What do you call a childrens’ juice drink that is “honest,” “organic,” with no “high-fructose corn-syrup” and “about 1/2 the sugar of other kids drinks?” Dishonest and deceptive, if it’s “Honest Kids” lower-sugar organic thirst quenchers.
Their “Appley Ever After” beverage is actually 30% juice and 70% sugar water.
Organic. Honest. 1/2 the sugar. What’s wrong with that? It’s mostly sugar water.
Grandma bought the Honest Kids “Appley Ever After” convenience pouches from Whole Foods in New York, for our 3 year old. No doubt swayed by the healthy sounding front label from the makers of Honest Tea drinks.
But turn to the ingredients label and this childrens’ “thirst quencher” from the people who make Honest Tea iced-tea drinks, contains only 30% juice. The bulk of the rest is water and “organic cane sugar” which most dieticians will tell you is virtually identical and as nutritionally bereft as high fructose corn syrup anyway.
If you’re claiming honesty and Mother Nature as your spokesperson, why spend so much time deceiving people?
Honest Tea Responds; earnestly yet somewhat deceptively. Just like their childrens’ beverage.
The company rep couldn’t have been more helpful. I asked Samme Menke (him/her?) if it wasn’t a little deceiving to call something “honest” and “1/2 the sugar” and be mostly sugar water.
He/she replied that “we looked to strike a balance between water and a juice drink.” He did point out they add 100% daily dose of Vitamin C to each pouch. Fair enough.
Why not just add the juice or leave out the cane sugar in your drink?
“Increasing the juice in our drinks would only increase the calories and sugars without adding any nutritional benefits,” Menke said.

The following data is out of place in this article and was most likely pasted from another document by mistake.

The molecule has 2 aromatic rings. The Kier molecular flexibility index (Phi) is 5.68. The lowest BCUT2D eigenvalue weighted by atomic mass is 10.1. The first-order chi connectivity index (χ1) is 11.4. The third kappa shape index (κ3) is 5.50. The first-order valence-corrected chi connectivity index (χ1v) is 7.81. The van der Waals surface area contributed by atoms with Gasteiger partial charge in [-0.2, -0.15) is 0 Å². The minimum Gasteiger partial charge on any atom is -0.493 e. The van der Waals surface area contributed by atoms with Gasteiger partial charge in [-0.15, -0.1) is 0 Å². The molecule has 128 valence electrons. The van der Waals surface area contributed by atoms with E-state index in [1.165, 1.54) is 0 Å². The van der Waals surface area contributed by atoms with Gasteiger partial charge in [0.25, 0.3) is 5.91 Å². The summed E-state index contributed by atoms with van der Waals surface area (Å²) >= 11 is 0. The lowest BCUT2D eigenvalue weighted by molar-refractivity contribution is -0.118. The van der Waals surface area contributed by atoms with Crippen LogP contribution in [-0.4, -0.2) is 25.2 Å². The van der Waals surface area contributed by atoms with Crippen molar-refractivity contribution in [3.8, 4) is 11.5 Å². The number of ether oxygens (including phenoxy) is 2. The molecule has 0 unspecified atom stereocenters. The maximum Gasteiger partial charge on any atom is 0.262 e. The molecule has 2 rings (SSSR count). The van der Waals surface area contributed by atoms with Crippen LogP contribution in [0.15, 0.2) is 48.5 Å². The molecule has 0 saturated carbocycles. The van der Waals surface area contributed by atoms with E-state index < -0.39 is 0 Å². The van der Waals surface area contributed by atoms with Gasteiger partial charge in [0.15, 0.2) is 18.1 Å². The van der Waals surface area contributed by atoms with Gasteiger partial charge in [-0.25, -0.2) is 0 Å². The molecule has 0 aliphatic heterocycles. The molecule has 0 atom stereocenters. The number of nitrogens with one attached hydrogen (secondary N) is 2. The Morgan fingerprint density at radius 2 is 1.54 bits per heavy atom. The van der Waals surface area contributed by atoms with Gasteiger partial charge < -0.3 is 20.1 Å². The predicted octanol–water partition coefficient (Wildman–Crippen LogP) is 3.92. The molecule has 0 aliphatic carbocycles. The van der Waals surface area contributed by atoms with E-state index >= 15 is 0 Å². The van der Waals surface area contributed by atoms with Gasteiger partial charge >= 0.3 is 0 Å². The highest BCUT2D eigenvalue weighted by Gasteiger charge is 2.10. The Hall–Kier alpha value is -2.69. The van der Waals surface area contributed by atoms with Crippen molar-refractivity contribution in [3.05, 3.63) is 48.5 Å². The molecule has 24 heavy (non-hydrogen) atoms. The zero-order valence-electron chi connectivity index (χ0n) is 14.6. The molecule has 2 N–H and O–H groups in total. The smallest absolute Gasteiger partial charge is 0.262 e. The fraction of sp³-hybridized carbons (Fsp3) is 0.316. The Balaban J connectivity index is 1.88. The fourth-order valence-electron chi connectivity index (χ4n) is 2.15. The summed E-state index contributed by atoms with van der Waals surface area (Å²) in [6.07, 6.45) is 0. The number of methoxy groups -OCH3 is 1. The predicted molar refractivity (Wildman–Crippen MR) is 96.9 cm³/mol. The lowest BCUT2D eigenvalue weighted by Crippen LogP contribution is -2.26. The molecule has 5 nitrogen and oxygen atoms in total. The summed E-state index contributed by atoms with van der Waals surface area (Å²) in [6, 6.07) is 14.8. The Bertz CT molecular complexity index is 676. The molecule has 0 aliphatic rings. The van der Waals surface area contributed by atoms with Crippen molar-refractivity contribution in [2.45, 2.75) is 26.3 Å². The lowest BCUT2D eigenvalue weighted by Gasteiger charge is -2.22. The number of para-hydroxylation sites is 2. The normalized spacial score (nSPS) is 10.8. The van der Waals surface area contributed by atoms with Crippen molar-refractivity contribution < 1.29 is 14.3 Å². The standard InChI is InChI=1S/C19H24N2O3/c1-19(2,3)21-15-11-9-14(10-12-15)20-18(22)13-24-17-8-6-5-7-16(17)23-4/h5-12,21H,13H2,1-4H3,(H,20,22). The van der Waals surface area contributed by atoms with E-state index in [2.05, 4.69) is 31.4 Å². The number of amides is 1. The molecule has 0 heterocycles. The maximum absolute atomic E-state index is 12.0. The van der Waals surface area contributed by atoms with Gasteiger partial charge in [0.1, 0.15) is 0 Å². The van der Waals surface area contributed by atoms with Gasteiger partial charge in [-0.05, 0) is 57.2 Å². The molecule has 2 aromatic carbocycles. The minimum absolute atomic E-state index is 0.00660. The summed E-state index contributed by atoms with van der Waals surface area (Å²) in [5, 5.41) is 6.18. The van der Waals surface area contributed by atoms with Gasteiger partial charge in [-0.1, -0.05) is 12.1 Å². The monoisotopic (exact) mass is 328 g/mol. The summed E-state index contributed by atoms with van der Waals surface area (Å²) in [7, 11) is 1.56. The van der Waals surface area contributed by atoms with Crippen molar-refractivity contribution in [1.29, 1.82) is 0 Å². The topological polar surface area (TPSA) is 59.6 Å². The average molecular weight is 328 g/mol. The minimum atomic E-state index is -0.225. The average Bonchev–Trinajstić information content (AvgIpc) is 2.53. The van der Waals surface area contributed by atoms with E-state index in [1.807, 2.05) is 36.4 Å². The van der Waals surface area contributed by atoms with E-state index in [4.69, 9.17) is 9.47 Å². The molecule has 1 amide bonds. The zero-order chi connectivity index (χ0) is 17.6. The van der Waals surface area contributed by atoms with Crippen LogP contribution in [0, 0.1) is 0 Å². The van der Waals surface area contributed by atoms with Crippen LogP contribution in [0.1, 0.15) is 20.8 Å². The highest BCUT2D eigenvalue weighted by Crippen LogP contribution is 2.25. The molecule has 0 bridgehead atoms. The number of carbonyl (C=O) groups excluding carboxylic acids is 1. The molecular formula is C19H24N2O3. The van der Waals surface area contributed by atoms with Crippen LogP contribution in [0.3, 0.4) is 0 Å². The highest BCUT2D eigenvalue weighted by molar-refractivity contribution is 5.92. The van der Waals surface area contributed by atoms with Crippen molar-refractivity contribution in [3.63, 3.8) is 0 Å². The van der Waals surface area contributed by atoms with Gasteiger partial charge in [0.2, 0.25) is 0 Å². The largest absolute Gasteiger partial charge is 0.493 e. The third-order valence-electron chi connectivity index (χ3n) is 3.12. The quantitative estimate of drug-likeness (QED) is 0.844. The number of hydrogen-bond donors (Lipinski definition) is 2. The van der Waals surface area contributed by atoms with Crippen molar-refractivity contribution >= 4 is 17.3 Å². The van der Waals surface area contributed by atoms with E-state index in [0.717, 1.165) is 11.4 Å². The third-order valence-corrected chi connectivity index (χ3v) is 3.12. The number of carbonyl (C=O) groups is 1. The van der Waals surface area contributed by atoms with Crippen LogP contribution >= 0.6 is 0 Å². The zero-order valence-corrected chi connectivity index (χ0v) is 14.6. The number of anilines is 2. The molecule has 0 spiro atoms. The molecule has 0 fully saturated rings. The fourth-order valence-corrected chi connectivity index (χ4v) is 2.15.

Apparently they are looking out for the best interest of the kids by adding sugar. The rep said juice is a denser calorie beverage than sugar water and adding more juice does nothing to enhance the flavor, it only adds calories.
I agree too much juice is not healthy for kids. So why not do what I do with my child and add 50% water to her juice without adding sugar? No cane sugar, period I just dilute the juice. Genius!
Striking the balance – again
Sounding a bit worn out by my questioning, Menke replied (again) “the goal is to strike a balance between a beverage that kids will enjoy drinking, while still keeping it low sugar, especially compared to some of those other kids’ drinks on the market,” says Menke. So, kids like sweet drinks, they’re just giving kids what they ask for.
True, they use organic ingredients and Fair Trade Certifications, so I guess it really is about the “balance.” Good for the earth, not really you.
A better choice
You can just add water to your kids juice or if “convenience” is your thing try Mott’s for Tots juices which does exactly that. They charge full price but give you half water half juice. But no cane sugar.
Honest Kids drinks not to be used as ‘nutritional supplements’
The company does admit that “our Honest Kids thirst quenchers are not meant to be used as nutritional supplements and simply a good-tasting beverage.” And, it’s cheaper to use sugar water than juice.
Fine, I got no problem with any of that. What I do got the problem with is their tag line:
“Nature got it right. We put it in a bottle. Honest”
This is the company’s tag line. I kid you not.
“Thirst Quencher” vs. Juice How to tell the difference
Your clue that this is a deceptive drink comes from the words, “thrist quencher” and “Appley” neither of which says “100% juice” or even the word “apple.” There’s no chocolate in “chocolatey,” either.
Even though apple juice contains fructose sugar, which many doctors and dieticians will tell you is not much better than cane sugar, it is still a better alternative than processed sugar.
Honest Tea (and Honest Kids), started by two guys with a dream, now 40% owned by the Coca-Cola Corporation.
Coca-Cola did not respond to my request for a comment.
According to Seth Goldman the co-founder of Honest Tea and Honest Kids, the website says the company was founded on “an ambitious vision for offering a new type of beverage – a delicious healthier drink produced with a consciousness about the way the ingredients are grown.”
Now if they would only put their “consciousness” to how the ingredients are consumed. Either that or change the name of the product.